To the Supreme Court: Government began discussions with RBI eight months prior to demonetisation

On Wednesday, the Centre informed the Supreme Court that consultations with the Reserve Bank of India commenced in February 2016 – at least eight months before notifying demonetisation, that is, the withdrawal of the legal tender status of Rs 500 and Rs 1,000 notes on 8 November 2016.

“It was a decision made after extensive consultation and preparation with the Reserve Bank… The then Finance Minister stated in Parliament that Government consultations with RBI began in February 2016, but the process of consultation and decision-making was kept confidential,” the affidavit stated.

In its affidavit, the Centre stated that withdrawing a significant portion of total currency value was a well-considered decision. The Centre said the affidavit should be viewed as part and parcel of two previous affidavits filed on 1 December 2016 and October 2018.

The Centre defended its decision, stating that it was based on the RBI’s recommendation to withdraw the Rs 500 and Rs 1,000 notes and its proposed implementation scheme. RBI’s Central Board recommended to the Central Government that the existing Rs 500 and Rs 1,000 banknotes be withdrawn from legal tender status. As part of implementing the recommendation, the RBI has also proposed a draft scheme. The Central Government considered the request and the draft scheme,” the Centre stated in the affidavit. The final notification published in the Gazette of India was based on this information.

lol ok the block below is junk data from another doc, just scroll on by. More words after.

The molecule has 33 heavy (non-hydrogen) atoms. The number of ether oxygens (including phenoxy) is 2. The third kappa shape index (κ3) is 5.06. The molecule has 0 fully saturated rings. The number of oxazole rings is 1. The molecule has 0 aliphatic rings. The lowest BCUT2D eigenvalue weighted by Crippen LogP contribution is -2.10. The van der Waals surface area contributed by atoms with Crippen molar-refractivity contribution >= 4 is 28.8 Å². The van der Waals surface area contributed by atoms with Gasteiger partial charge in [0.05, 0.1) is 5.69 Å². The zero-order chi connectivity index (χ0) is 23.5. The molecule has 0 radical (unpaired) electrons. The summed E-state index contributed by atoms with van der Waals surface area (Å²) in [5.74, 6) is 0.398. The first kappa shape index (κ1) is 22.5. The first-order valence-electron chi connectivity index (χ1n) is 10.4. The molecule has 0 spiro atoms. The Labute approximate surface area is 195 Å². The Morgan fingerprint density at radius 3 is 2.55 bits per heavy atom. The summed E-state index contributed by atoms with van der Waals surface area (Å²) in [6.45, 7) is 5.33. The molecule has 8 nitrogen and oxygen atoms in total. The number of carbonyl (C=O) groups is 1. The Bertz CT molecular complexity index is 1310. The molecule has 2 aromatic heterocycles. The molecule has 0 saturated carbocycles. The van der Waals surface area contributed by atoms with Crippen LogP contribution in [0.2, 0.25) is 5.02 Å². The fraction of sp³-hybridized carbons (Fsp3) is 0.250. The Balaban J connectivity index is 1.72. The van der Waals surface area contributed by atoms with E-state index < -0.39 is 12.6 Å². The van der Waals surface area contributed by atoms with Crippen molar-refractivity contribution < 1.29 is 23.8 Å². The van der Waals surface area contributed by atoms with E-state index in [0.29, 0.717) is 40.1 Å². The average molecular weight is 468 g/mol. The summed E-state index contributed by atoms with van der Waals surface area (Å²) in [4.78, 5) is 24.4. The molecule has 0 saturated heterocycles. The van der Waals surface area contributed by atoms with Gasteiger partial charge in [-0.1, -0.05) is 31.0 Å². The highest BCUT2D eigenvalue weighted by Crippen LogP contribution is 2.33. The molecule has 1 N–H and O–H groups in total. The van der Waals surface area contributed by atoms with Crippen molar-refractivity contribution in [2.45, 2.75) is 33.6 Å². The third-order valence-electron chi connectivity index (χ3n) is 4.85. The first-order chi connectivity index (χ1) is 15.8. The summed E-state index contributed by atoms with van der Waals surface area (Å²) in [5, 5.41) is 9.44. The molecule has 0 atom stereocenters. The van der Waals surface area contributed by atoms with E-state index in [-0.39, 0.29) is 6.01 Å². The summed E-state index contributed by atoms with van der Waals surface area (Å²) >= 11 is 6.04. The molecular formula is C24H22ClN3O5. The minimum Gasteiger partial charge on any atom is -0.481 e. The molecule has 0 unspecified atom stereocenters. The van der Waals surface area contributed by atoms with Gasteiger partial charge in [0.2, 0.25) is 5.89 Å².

As a result of this change, new banknotes were introduced to supply currency to the economy that was different in their design and specifications. It stated that preparations included finalising the latest plans, developing security inks and printing plates, changing the specifications of the printing machines, and providing stock to RBI branches throughout the country.